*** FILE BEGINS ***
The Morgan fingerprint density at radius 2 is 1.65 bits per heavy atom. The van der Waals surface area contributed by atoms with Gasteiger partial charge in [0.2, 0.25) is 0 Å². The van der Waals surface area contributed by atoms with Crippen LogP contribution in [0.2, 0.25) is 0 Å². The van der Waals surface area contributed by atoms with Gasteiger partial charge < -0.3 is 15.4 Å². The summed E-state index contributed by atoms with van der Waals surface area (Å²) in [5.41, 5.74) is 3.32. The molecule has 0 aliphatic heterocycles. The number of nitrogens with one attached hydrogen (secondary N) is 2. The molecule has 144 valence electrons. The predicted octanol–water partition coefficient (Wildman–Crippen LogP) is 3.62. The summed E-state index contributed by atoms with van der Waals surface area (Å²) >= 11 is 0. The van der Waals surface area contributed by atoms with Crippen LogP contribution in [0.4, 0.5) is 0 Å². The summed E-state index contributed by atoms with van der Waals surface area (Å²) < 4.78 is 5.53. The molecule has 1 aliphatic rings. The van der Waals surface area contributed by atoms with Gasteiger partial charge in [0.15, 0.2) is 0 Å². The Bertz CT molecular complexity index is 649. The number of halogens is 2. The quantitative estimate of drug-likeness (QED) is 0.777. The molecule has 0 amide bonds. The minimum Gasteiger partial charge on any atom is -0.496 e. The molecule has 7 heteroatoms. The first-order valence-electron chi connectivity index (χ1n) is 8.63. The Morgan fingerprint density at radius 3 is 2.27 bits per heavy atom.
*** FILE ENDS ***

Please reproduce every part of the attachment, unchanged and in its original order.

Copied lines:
The Morgan fingerprint density at radius 2 is 1.65 bits per heavy atom. The van der Waals surface area contributed by atoms with Gasteiger partial charge in [0.2, 0.25) is 0 Å². The van der Waals surface area contributed by atoms with Crippen LogP contribution in [0.2, 0.25) is 0 Å². The van der Waals surface area contributed by atoms with Gasteiger partial charge < -0.3 is 15.4 Å². The summed E-state index contributed by atoms with van der Waals surface area (Å²) in [5.41, 5.74) is 3.32. The molecule has 0 aliphatic heterocycles. The number of nitrogens with one attached hydrogen (secondary N) is 2. The molecule has 144 valence electrons. The predicted octanol–water partition coefficient (Wildman–Crippen LogP) is 3.62. The summed E-state index contributed by atoms with van der Waals surface area (Å²) >= 11 is 0. The van der Waals surface area contributed by atoms with Crippen LogP contribution in [0.4, 0.5) is 0 Å². The summed E-state index contributed by atoms with van der Waals surface area (Å²) < 4.78 is 5.53. The molecule has 1 aliphatic rings. The van der Waals surface area contributed by atoms with Gasteiger partial charge in [0.15, 0.2) is 0 Å². The Bertz CT molecular complexity index is 649. The number of halogens is 2. The quantitative estimate of drug-likeness (QED) is 0.777. The molecule has 0 amide bonds. The minimum Gasteiger partial charge on any atom is -0.496 e. The molecule has 7 heteroatoms. The first-order valence-electron chi connectivity index (χ1n) is 8.63. The Morgan fingerprint density at radius 3 is 2.27 bits per heavy atom.